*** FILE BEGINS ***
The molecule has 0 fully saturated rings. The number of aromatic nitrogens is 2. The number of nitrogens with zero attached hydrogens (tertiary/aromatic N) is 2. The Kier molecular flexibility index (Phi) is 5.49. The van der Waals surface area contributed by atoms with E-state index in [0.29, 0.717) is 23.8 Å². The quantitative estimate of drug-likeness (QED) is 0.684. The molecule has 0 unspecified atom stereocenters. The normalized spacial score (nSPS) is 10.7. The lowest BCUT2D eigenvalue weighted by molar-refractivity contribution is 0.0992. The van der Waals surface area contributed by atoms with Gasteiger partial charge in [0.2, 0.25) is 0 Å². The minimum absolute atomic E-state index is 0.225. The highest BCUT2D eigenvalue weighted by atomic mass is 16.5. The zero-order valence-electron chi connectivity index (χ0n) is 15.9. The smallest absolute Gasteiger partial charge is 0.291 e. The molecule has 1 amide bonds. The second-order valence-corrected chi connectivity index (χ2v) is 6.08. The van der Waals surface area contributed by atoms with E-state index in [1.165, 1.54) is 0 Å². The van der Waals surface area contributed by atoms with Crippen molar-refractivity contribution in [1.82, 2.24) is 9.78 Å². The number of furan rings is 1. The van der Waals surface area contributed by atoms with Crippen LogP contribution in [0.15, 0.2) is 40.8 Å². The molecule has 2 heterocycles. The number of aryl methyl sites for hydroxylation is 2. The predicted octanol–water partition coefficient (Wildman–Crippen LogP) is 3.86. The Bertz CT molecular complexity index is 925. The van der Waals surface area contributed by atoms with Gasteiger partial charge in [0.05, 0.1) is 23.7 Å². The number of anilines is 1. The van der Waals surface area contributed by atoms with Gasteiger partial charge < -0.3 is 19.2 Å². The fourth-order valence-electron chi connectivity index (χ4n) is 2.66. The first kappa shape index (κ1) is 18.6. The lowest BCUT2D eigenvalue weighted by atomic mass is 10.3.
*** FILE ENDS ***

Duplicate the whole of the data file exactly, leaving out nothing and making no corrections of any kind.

The molecule has 0 fully saturated rings. The number of aromatic nitrogens is 2. The number of nitrogens with zero attached hydrogens (tertiary/aromatic N) is 2. The Kier molecular flexibility index (Phi) is 5.49. The van der Waals surface area contributed by atoms with E-state index in [0.29, 0.717) is 23.8 Å². The quantitative estimate of drug-likeness (QED) is 0.684. The molecule has 0 unspecified atom stereocenters. The normalized spacial score (nSPS) is 10.7. The lowest BCUT2D eigenvalue weighted by molar-refractivity contribution is 0.0992. The van der Waals surface area contributed by atoms with Gasteiger partial charge in [0.2, 0.25) is 0 Å². The minimum absolute atomic E-state index is 0.225. The highest BCUT2D eigenvalue weighted by atomic mass is 16.5. The zero-order valence-electron chi connectivity index (χ0n) is 15.9. The smallest absolute Gasteiger partial charge is 0.291 e. The molecule has 1 amide bonds. The second-order valence-corrected chi connectivity index (χ2v) is 6.08. The van der Waals surface area contributed by atoms with E-state index in [1.165, 1.54) is 0 Å². The van der Waals surface area contributed by atoms with Crippen molar-refractivity contribution in [1.82, 2.24) is 9.78 Å². The number of furan rings is 1. The van der Waals surface area contributed by atoms with Crippen LogP contribution in [0.15, 0.2) is 40.8 Å². The molecule has 2 heterocycles. The number of aryl methyl sites for hydroxylation is 2. The predicted octanol–water partition coefficient (Wildman–Crippen LogP) is 3.86. The Bertz CT molecular complexity index is 925. The van der Waals surface area contributed by atoms with Gasteiger partial charge in [0.05, 0.1) is 23.7 Å². The number of anilines is 1. The van der Waals surface area contributed by atoms with Gasteiger partial charge < -0.3 is 19.2 Å². The fourth-order valence-electron chi connectivity index (χ4n) is 2.66. The first kappa shape index (κ1) is 18.6. The lowest BCUT2D eigenvalue weighted by atomic mass is 10.3.